Here are three things we learned from Atlanta's 3-2 victory over Miami on Tuesday, before a subdued crowd at Marlins Park:
1. Just wait until Kris Medlen recaptures that late-season mojo of last year
From a distance, Medlen's cumulative numbers after two starts (1-1, 1.50 ERA) look superb. But he has yet to find a true groove with strikeout-to-walk ratio (45) or WHIP (1.42).
And let's be honest, the Marlins' lineup even with Giancarlo Stanton might be the least intimidating in all of baseball. Very little power. Marginal speed. Full of slap-hitting assets. Ugh.
That said, it's not Medlen's job to draft or sign the Miami roster, and he didn't fill out the Marlins' Tuesday lineup, either. He could only control the pace of his pitches and the tempo of his delivery; and from my vantage point, he appeared to be looser and more relaxed than last Thursday's losing duel with Phillies co-ace Cliff Lee.
Plus, the temperature at Marlins Park was roughly 45 degrees warmer than last week's raincoldugly outing at Turner Field.
As for the future, perhaps Medlen can begin another 20-start streak without taking a loss. The real proof's in the numbers, though: From July 31 to Sept. 30 last year, spanning 12 starts and 83.2 innings, Medlen (10-1, 1.57 ERA) absurdly amassed a 9-0 record, 0.97 ERA, 0.80 WHIP and 8410 K-BB ratio.
2. Evan Gattis seems at home behind the plate ... and when occupying the cleanup spot
With Freddie Freeman on the disabled list (oblique strain) and Jason Heyward getting a night of rest (minus the defensive cameo in ninth inning), Gattis a fringe-roster candidate in March turned April sensation announced his 4-hole authority early on, belting a homer off Marlins starter Wade LeBlanc in the first inning.
Gattis's blast may have fallen short of the million-dollar monstrosity beyond the left-center wall at Marlins Park, but it was the perfect tape-measure shot to excite a Braves fan base that has already embraced the legend of El Oso Blanco with open arms.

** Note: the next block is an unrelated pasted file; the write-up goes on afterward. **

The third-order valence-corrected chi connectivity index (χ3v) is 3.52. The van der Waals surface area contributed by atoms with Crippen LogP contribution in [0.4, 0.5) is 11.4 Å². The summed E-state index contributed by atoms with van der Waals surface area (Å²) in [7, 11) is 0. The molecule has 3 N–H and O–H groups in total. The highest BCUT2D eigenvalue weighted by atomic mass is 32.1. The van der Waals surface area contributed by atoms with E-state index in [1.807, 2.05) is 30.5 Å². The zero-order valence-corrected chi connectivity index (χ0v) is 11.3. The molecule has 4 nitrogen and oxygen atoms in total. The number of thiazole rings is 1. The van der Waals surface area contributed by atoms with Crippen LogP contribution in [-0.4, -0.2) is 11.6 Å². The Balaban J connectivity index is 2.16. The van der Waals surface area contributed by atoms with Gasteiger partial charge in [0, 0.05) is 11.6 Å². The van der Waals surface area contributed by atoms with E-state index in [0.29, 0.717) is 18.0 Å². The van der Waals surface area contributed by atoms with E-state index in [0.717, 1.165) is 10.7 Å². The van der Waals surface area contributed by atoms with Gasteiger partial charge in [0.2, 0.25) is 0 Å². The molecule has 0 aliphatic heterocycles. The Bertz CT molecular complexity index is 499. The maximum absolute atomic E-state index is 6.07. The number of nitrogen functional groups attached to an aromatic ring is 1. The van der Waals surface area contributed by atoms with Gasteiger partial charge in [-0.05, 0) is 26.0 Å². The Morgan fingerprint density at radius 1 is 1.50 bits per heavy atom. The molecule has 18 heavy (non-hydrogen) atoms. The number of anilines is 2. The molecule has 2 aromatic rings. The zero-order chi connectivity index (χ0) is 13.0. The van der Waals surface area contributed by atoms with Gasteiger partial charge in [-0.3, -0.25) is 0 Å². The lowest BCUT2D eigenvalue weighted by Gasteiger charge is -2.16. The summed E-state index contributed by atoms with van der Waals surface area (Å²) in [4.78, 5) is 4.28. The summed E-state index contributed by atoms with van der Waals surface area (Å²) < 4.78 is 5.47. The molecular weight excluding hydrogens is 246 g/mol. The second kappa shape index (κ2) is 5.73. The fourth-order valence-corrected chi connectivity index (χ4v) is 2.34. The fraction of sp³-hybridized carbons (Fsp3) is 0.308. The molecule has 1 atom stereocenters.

Speaking of arms, Gattis's Popeye-esque forearms and glove-less batting hands hearken one back to the black-and-white-film days of Hall of Famer Jimmie Foxx (1925-45).
To clarify, no one expects Gattis the Braves' co-backup catcher with Gerald Laird in Brian McCann's absence to dominate pitchers like Foxx (534 homers, 1,922 RBI, .325 career average). But then again, Foxx never crushed his first MLB homer while his parents were simultaneously being interviewed on live television.
Jokes aside, Gattis's crouching-tiger approach to hitting gives Braves manager Fredi Gonzalez yet another stellar option at the 3-4-5-6 power slots, depending on the day and situation.
3. Craig Kimbrel offers very little hope to opposing hitters in the 9th
Of Kimbrel's four appearances in 2013, spanning four innings and four saves, only three batters have reached base, with none scoring. And like Tuesday's winning pitcher, Kris Medlen, Kimbrel doesn't appear to be anything close to peak form.
Strangely, that's a wonderful sign of progress for a 7-1 Braves team (winners of five straight) which understands 94 victories may be enough for a playoff berth ... but guarantees nothing about home-field advantage throughout the National League playoffs.